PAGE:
The fantastic here acts as a kind of frame, establishing a venue for the main story of the novel — or more properly for the stories, plural, which together make a single tale. The fantasy, the visionary, adds weight to moments, to incidents, establishing their significance in ways that would be difficult in straight mimetic fiction. And there are frames within frames: the first story Chiru tells Mai is a kind of creation myth establishing how the gods first populated the Ryukyus, the second a historical fable of the golden age of the Kingdom of Ryukyu, and between them they establish images and symbols while further preparing the ground for the story of Mai’s family.
The myths of the Ryukyus give heft to more contemporary events. The sense of a place with a mythic background resonates with some of the more magical-realist moments of the twentieth-century story. And it helps integrate us into the perspective of the Okinawans: by the time American bombers and invading American soldiers enter the story, as we know they must, there’s a sense of them as sinister and foreign in a way I rarely see in Anglophone writing. And yet there’s also lively irony, for while the Americans appear under the sign of the star, Mai’s aunt Stella Miyako was named for southern islands “where the Southern Cross gave birth to star babies.” And the novel subtly but effectively presents the islanders’ sense of themselves as distinct from Japan proper, caught between two powers.
Naturally the myths and traditions of the Ryukyus shape the story and shape the patterns of Mai’s family history. But I also found that the basic structure of Odori fits nicely into a traditional story-shape of English Canadian writing, a kind of Canadian myth: immigrants who come to the new country, and set about breaking the land or otherwise struggle with wilderness or nature. In the twentieth Frederick Philip Grove wrote stories following that pattern set in the prairies (and self-created his own autobiographical myth in the processs); you can find the same thing in Susanna Moodie in the nineteenth. The immigrants of Odori reach Canada by travelling east from Asia rather than west from Europe, which in and of itself isn’t a tremendous difference. More significant is that Mai’s family don’t struggle against a hostile nature, as is common in Canadian writing — there really isn’t any sign of the usual garrison mentality that I can see. Instead the imagery describes the various generations working with nature to develop the farm, and finding inspiration for their various arts in the colours and feel that nature presents them. There’s something almost calming, a sense of unity rather than of hopeless conflict. Bad things happen, of course, and lives are devastated, but people move on.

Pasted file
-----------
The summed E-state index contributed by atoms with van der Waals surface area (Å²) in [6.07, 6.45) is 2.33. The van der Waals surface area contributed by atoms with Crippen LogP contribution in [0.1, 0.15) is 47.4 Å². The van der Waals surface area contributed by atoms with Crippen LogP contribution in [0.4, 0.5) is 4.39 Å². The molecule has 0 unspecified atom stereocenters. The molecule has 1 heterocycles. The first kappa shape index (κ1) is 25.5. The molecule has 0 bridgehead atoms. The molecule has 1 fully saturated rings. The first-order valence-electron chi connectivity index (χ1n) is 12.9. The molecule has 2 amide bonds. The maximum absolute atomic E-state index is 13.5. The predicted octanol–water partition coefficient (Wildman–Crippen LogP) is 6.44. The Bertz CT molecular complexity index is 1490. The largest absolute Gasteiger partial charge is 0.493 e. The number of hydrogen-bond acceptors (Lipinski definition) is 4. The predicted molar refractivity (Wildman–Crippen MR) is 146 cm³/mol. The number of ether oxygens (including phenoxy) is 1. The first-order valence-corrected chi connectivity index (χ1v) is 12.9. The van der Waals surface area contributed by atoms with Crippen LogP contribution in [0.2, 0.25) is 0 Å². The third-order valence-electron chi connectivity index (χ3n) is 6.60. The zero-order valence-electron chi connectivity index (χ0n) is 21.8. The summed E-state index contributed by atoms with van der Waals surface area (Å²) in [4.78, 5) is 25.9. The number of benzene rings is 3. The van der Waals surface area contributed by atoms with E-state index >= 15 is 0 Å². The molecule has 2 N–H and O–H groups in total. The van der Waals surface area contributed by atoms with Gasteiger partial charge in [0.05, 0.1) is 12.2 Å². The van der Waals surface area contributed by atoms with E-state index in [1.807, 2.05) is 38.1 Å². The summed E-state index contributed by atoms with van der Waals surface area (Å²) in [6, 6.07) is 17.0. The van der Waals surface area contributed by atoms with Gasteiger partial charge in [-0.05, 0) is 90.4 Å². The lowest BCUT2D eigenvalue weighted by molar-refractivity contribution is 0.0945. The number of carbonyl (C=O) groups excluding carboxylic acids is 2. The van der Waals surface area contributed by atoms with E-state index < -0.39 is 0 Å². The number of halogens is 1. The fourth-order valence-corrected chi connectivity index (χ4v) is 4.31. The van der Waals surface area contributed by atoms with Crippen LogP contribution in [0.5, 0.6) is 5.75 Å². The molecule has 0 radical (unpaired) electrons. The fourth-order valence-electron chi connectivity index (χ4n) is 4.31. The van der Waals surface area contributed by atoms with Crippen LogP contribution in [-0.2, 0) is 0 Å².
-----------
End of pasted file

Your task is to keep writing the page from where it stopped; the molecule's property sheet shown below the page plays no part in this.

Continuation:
Ultimately Odori manages the trick of weaving together the stories of four generations and two cultures into a single relatively short book. I think it does this because it’s about storytelling and about the storyteller. By the end it’s clear this is Chiru’s story perhaps more than anyone’s; although mostly a minor character in the stories she tells, as the teller she’s always present. We end up reflecting on what she’s said about the other people in the story, about her husband and her son and her grand-daughters and the great-granddaughter listening to her. Nominally Chiru’s a ghost, a dream Mai has. But she’s also the fulcrum of the book. The tale and the teller are one, the teller existing to tell her tale, to connect with her audience both as artist and as family member. Like so much else in the book, it’s quietly artful and structurally profound without calling attention to itself. Odori’s always aware of the ramifications of story, of how story connects to story over time in a straight line as well as how motifs recur — a fall, deaths at a bridge, stars and sun and dance — in a spiral or circle. It’s a remarkable book, stylistically powerful and highly worked, but it is this wisdom about the effect of story itself that is most powerful.
Matthew David Surridge is the author of “The Word of Azrael,” from Black Gate 14. His ongoing web serial is The Fell Gard Codices. You can find him on Facebook, or follow his Twitter account, Fell_Gard.